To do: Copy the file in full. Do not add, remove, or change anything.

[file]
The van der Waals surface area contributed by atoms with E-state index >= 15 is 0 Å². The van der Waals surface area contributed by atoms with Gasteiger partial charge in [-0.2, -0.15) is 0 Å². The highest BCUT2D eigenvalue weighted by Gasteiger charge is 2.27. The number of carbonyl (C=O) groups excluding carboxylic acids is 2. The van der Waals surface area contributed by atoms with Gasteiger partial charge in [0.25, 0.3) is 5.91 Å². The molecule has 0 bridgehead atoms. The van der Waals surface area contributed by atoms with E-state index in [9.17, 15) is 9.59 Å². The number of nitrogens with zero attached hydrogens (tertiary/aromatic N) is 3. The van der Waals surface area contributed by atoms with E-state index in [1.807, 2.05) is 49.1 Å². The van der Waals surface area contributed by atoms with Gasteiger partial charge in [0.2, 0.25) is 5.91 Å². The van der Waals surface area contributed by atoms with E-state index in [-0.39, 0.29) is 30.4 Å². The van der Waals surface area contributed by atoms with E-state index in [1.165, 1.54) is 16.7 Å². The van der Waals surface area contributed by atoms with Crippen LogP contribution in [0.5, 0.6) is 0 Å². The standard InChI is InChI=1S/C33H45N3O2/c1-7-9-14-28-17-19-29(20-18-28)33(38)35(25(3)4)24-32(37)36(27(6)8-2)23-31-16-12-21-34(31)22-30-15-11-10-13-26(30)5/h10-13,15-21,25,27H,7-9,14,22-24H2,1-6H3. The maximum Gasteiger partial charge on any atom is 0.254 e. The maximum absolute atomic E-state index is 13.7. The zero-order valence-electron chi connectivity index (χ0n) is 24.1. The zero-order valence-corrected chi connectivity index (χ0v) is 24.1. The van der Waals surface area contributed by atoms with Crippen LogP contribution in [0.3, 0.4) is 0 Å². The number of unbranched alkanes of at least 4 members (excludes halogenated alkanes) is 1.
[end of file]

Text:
The van der Waals surface area contributed by atoms with E-state index >= 15 is 0 Å². The van der Waals surface area contributed by atoms with Gasteiger partial charge in [-0.2, -0.15) is 0 Å². The highest BCUT2D eigenvalue weighted by Gasteiger charge is 2.27. The number of carbonyl (C=O) groups excluding carboxylic acids is 2. The van der Waals surface area contributed by atoms with Gasteiger partial charge in [0.25, 0.3) is 5.91 Å². The molecule has 0 bridgehead atoms. The van der Waals surface area contributed by atoms with E-state index in [9.17, 15) is 9.59 Å². The number of nitrogens with zero attached hydrogens (tertiary/aromatic N) is 3. The van der Waals surface area contributed by atoms with E-state index in [1.807, 2.05) is 49.1 Å². The van der Waals surface area contributed by atoms with Gasteiger partial charge in [0.2, 0.25) is 5.91 Å². The van der Waals surface area contributed by atoms with E-state index in [-0.39, 0.29) is 30.4 Å². The van der Waals surface area contributed by atoms with E-state index in [1.165, 1.54) is 16.7 Å². The van der Waals surface area contributed by atoms with Crippen LogP contribution in [0.5, 0.6) is 0 Å². The standard InChI is InChI=1S/C33H45N3O2/c1-7-9-14-28-17-19-29(20-18-28)33(38)35(25(3)4)24-32(37)36(27(6)8-2)23-31-16-12-21-34(31)22-30-15-11-10-13-26(30)5/h10-13,15-21,25,27H,7-9,14,22-24H2,1-6H3. The maximum Gasteiger partial charge on any atom is 0.254 e. The maximum absolute atomic E-state index is 13.7. The zero-order valence-electron chi connectivity index (χ0n) is 24.1. The zero-order valence-corrected chi connectivity index (χ0v) is 24.1. The van der Waals surface area contributed by atoms with Crippen LogP contribution in [0.3, 0.4) is 0 Å². The number of unbranched alkanes of at least 4 members (excludes halogenated alkanes) is 1.